ROBERTSWell, to that point about a cease fire, Susan, one of the many reasons why President Obama had trouble selling air strikes to the Congress was there was disagreement in rebel ranks. It wasn't as if there was a clear good guy to be backing there and, in fact, a lot of concern of the infiltration of Islamic fighters from around the world. And we saw this week fighting break out between rebel factions in the north of the country along the Turkish border.
GLASSERWell, that's right. It's clear that this is, perhaps the only that's clear, is that the proliferation of militias represents the entire broad spectrum of, sort of, Middle Eastern jihadist opinion that's fighting it out now inside Syria. And you have the stronger groups, the al-Nusra front, being an outright Al Qaida affiliate. You have many other very hard line fighters feuding amongst themselves.
GLASSERYou have patrons, different patrons from around the region. The Saudis and that Qataris, each funding different factions. So, you know, think of the civil war in Lebanon, which raged for so long, in part because there was no one -- there was no way to sit down and make peace amongst the factions, never mind to pick a clear winner. And I think the Russians, by the way, have leveraged that problem to great effect.
GLASSERThey have consistently been saying, and it's to increasingly receptive ears here in the United States and among Western allies, the Russians have been saying, look, you know, you're opening up sort of a new failed state for Al Qaida and Islamic terrorists to operate in. And unfortunately, you could argue, well, that's the consequence of US inaction over the last couple years, that it created the conditions. But objectively speaking, clearly there is the presence of armed Islamic and even Al Qaida affiliated terrorists there that were not there at the very beginning of this civil war.
ROBERTSAnd we were talking earlier about Jordan potentially being destabilized by refugees. A similar problem along the Turkish border. A very critical ally of the United States and, in fact, Turkey closed the border briefly as a result of these clashes.
GLASSERWell, that's right. And this is increasingly, I think, become a sore point in relationship between Turkey and the United States. Turkey had been quite aggressively pressing the United States, behind the scenes, for stepped up action, aid to the rebels and the like over gradation over the last couple years. And I think there's a sense, overall, we're now looking at more than two million refugees who have had to leave their homes in Syria. So, it's a big problem.
ROBERTSSusan Glasser from Politico. James Kitfield, National Journal. Bruce Auster of NPR. I'm Steve Roberts. We'll be back with your calls and your comments. Stay with us.
ROBERTSWelcome back. I'm Steve Roberts sitting in today for Diane. The International Hour of our News Roundup, Susan Glasser of Political magazine, James Kitfield of the National Journal and Bruce Auster of NPR with me. And James Kitfield, let's turn our attention to Iran. A lot happening this week. Among other things, an exchange of letters between the new prime minister Hasan Rouhani and President Obama. And Rouhani then also wrote an op-ed page piece in the Washington Post in which he talked about the virtues of prudent engagement.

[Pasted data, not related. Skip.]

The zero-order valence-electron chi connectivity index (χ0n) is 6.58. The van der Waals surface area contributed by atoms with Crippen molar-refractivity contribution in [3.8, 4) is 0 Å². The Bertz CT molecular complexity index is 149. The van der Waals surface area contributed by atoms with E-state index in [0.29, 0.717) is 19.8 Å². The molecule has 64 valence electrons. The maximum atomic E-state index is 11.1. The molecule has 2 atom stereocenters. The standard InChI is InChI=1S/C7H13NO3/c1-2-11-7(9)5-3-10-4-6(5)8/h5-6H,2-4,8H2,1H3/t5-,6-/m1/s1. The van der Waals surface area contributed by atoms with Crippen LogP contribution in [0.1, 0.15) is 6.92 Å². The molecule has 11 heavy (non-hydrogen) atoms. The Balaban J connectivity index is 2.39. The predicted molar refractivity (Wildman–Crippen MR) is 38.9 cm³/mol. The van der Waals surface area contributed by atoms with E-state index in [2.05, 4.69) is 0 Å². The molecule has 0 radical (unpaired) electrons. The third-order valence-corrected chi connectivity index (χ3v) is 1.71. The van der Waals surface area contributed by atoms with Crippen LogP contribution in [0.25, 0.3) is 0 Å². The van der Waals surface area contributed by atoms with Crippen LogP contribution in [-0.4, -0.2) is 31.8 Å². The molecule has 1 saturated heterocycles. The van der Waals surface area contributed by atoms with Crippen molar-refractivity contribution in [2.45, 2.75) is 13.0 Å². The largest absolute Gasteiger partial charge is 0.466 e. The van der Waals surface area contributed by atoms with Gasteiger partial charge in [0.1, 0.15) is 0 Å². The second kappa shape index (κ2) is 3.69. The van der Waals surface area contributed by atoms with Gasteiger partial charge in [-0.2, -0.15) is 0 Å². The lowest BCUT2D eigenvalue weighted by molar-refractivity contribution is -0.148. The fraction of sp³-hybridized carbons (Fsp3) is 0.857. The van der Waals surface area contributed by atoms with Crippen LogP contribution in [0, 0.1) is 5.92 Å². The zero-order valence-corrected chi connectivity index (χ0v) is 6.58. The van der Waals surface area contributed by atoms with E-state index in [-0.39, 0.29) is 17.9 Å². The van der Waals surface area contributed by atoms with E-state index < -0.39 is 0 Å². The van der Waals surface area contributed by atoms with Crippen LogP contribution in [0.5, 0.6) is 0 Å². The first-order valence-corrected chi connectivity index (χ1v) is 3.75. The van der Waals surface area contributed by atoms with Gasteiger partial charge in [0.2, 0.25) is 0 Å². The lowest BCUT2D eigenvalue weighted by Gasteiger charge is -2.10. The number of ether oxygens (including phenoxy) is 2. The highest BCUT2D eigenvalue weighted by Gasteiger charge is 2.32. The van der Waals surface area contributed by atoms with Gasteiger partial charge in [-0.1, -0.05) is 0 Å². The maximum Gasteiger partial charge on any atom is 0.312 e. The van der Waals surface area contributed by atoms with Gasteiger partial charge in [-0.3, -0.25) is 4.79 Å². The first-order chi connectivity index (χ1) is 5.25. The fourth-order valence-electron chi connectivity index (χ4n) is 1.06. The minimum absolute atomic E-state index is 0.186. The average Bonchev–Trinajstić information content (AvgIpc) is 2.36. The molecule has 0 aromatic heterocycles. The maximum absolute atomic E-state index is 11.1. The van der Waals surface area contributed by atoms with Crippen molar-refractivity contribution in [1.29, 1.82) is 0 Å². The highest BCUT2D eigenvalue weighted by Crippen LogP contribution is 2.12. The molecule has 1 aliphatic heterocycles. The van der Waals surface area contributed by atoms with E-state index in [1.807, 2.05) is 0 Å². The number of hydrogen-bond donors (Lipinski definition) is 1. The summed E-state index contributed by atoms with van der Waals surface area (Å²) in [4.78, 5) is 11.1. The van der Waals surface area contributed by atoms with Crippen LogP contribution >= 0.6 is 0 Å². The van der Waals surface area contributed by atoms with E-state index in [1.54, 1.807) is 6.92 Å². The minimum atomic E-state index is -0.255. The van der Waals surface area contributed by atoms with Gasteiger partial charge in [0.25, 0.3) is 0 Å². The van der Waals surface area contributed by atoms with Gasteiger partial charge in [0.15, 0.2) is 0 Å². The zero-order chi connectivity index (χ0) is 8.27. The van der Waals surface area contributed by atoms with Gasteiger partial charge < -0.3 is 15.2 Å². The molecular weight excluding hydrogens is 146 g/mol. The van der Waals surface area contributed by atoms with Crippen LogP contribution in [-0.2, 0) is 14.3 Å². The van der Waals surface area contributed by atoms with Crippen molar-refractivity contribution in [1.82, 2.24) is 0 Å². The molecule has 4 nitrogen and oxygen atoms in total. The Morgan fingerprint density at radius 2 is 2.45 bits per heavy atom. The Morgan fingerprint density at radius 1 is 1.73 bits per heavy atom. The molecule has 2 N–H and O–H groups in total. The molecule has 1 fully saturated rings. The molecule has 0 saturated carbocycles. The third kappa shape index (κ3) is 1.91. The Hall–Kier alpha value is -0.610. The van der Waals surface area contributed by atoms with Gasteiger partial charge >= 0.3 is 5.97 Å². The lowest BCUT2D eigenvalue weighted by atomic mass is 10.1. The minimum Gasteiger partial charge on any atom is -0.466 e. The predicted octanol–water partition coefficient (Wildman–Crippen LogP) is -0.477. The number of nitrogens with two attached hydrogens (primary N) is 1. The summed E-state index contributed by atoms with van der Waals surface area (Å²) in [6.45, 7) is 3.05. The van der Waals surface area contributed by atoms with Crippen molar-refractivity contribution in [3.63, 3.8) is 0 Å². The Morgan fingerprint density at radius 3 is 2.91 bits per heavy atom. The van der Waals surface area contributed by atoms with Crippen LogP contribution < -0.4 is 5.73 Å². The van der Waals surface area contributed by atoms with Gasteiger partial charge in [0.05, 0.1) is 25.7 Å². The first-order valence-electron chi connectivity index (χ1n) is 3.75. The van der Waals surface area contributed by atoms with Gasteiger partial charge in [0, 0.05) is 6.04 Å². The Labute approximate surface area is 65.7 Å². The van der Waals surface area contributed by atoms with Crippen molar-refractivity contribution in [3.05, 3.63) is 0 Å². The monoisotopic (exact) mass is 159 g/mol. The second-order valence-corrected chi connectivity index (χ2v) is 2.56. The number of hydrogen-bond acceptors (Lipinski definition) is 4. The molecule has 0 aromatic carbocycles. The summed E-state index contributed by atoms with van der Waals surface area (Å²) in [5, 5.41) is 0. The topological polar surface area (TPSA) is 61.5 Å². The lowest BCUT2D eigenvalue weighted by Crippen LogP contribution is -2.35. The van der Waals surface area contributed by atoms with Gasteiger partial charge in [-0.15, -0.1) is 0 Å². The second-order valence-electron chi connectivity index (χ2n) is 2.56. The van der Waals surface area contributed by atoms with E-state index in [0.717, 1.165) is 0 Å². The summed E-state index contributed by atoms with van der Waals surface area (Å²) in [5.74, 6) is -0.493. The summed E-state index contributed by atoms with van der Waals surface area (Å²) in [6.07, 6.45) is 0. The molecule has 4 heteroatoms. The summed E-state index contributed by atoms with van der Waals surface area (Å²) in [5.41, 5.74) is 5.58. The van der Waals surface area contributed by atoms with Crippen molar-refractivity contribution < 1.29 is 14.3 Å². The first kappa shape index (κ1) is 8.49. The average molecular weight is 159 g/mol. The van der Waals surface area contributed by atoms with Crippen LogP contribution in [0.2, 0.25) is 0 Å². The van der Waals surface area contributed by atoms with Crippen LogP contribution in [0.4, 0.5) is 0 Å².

ROBERTSThere seems to be a significant change of tone on the part of the leadership in Tehran. What's your read?
KITFIELDAbsolutely. It's probably the most significant we've seen at least since the '90s when there was another reformer who was elected president. And he was quickly sort of marginalized by the supreme leader. This is a very different case because Iran economy really is in deep trouble because of international sanctions. This guy ran on a very bold campaign to get -- you know, talk Turkey with the International Community on the nuclear program in a way that gets those sanctions eased.
KITFIELDHe has been on a charm offensive Tweeting Rosh Hashanah greetings to the Jewish people. He is -- you know, during the campaigns has called for the release of political prisoners. Well, this week he actually did release 11 political prisoners. He has, as I said, gone on a charm offensive. There seems to be -- and the Obama Administration clearly thinks so because they exchanged these letters. Could even be a face-to-face meeting at the UN General Assembly, which would be the first face-to-face between a U.S. and Iranian president since the '79 revolution.
KITFIELDSo, yes, this is a very significant development. And again, it plays into Syria as well because Iran obviously is Assad's closest regional backer. So if you want to reach some deal on Syria, Iran could be very helpful if it feels like playing ball.
ROBERTSNow, Bruce, one of the key variables here is that James Kitfield mentioned is the impact on Iran of these sanctions. And they’ve been around a long time. And yet, reports indicate that they're particularly concerned about being frozen out of the world banking system. They can't move assets. They were also hampered in terms of their ability to sell oil. What's your best read? Are the sanctions really finally having an impact on -- or is this just all cosmetic?